Finding One’s Way About

Wittgenstein stated that every philosophical problem is founded on the phrase, “I don’t know my way about.” Consequently, philosophical activity is engaged in the unravelling of perceptual and epistemological conundrums, but I don’t want to occupy myself with such conundrums today.

Instead, I’d like to apply that same phrase - “I don’t know my way about” - to learning.

 All learning should begin with the humility and awareness to acknowledge an initial ineptitude (e.g. an inability to do something or see something or know something) along with the willingness for one to find his or her way about in some shape or form.

In other words, an individual may start out “blind” to certain “aspects” or “(meaningful) patterns” in a certain phenomenon but the individual comes to “notice these aspects or patterns” through carefully arranged activities and repeated practice … often guided by others who are more skilled, perceptive, and experienced in the phenomenon.

 In this case, “aspects” refers to “salient features” in some phenomenon, such as the features of language, or of an alphabet or even the rules of engagement in particular social situations. In the case of each phenomenon, an individual must learn to recognise and decipher these patterns. At the beginning, the learner may stumble along, but - through guided practice and experience - the learner navigates the phenomenon with increasing fluency and thoughtfulness.

“Understanding comes in degrees.”

Perhaps the following quote from Philosophical Grammar can go further to illustrate how our learning can lead us to read the world in ways which come to be increasingly more meaningful through practice.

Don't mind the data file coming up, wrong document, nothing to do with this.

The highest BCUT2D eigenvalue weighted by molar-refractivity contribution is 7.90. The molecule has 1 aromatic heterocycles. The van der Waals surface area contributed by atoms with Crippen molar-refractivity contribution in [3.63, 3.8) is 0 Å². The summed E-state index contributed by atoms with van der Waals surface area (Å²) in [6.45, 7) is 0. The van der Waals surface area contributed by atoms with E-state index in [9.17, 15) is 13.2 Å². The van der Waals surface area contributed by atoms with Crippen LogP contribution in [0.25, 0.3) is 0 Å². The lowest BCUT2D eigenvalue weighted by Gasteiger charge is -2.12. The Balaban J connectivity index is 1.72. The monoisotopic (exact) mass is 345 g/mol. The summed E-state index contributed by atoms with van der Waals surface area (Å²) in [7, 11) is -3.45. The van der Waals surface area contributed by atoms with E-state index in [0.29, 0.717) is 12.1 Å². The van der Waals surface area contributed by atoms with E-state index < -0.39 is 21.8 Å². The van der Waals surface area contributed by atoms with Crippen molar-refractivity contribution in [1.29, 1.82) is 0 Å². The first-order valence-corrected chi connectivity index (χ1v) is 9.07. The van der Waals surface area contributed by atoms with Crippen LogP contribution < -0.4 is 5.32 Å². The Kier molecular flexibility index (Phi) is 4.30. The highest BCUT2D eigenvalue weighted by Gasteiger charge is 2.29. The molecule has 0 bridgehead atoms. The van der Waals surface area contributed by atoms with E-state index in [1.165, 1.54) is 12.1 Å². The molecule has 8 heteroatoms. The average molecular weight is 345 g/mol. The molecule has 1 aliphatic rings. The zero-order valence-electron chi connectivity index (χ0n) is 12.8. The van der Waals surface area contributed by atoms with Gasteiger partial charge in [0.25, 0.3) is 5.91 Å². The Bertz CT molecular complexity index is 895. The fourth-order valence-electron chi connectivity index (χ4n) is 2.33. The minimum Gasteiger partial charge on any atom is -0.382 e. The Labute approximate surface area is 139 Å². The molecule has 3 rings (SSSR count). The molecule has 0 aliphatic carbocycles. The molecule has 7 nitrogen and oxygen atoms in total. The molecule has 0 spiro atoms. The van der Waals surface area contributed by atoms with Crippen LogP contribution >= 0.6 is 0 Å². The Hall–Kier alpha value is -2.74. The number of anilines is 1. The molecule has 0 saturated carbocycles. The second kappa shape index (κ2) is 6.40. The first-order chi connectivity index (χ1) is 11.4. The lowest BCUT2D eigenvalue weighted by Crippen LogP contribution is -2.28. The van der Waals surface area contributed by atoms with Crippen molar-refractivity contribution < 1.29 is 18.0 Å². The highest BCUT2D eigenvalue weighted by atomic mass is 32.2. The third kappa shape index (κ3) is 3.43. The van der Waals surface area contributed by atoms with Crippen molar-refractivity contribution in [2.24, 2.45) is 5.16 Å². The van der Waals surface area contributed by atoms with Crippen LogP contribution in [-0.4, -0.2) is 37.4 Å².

"Does it make sense to point to a clump of trees and ask ‘do you understand what this clump of trees says?’ In normal circumstances, no; but couldn’t one express a sense by an arrangement of trees? Couldn’t it be a code?”

Couldn’t such a clump of trees reveal something about the local ecology to one who is trained to discern patterns in a particular way? The answer is clearly “yes”. There is nothing outlandish in Wittgenstein’s proposition.

Whilst the above example does shed some light on aspect seeing, it also allows me to make another point about learning. Let’s imagine that two individuals pass by the same forest on a regular basis. Even though both individuals may experience the forest regularly, it may be the case that only one of the two individuals has been initiated into the ways of seeing such that he or she notices something particularly meaningful in “a particular clump of trees.” In other words, one person has been initiated into a certain form of aspect seeing, whilst the other individual hasn’t, even though they may both have some experience with the same phenomenon.

 This has particular applications to literacy. As an obvious one, you may have two learners who both have experienced print but one of the two learners may have benefitted from better instruction in exploring the intricacies of the alphabetic principle than the other. Similarly, we may have two learners who have both experienced ample amounts of shared book reading, but only one of two learners has engaged in the types of sustained conversations around characters, setting, sequencing, and artistry that will benefit him or her later on (e.g. in school-based conversations).